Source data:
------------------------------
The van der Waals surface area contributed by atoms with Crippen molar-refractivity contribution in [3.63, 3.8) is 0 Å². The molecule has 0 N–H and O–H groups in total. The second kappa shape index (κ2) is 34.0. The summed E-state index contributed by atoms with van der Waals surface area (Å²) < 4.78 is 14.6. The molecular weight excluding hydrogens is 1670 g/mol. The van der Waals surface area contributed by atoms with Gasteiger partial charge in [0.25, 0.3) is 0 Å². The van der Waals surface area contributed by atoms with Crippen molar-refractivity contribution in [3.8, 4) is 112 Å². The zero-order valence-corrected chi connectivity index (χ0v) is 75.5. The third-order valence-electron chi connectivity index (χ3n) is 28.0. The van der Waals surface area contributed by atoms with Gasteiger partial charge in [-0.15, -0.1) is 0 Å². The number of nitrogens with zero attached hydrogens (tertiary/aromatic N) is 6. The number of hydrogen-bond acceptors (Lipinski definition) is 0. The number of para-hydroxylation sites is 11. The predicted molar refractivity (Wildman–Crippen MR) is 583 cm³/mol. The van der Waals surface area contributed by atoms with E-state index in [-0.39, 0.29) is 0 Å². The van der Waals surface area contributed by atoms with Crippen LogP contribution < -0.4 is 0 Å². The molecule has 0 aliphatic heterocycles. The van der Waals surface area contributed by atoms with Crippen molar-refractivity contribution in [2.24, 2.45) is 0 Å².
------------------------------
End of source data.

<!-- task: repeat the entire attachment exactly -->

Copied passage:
The van der Waals surface area contributed by atoms with Crippen molar-refractivity contribution in [3.63, 3.8) is 0 Å². The molecule has 0 N–H and O–H groups in total. The second kappa shape index (κ2) is 34.0. The summed E-state index contributed by atoms with van der Waals surface area (Å²) < 4.78 is 14.6. The molecular weight excluding hydrogens is 1670 g/mol. The van der Waals surface area contributed by atoms with Gasteiger partial charge in [0.25, 0.3) is 0 Å². The van der Waals surface area contributed by atoms with Crippen molar-refractivity contribution in [3.8, 4) is 112 Å². The zero-order valence-corrected chi connectivity index (χ0v) is 75.5. The third-order valence-electron chi connectivity index (χ3n) is 28.0. The van der Waals surface area contributed by atoms with Gasteiger partial charge in [-0.15, -0.1) is 0 Å². The number of nitrogens with zero attached hydrogens (tertiary/aromatic N) is 6. The number of hydrogen-bond acceptors (Lipinski definition) is 0. The number of para-hydroxylation sites is 11. The predicted molar refractivity (Wildman–Crippen MR) is 583 cm³/mol. The van der Waals surface area contributed by atoms with E-state index in [-0.39, 0.29) is 0 Å². The van der Waals surface area contributed by atoms with Crippen LogP contribution < -0.4 is 0 Å². The molecule has 0 aliphatic heterocycles. The van der Waals surface area contributed by atoms with Crippen molar-refractivity contribution in [2.24, 2.45) is 0 Å².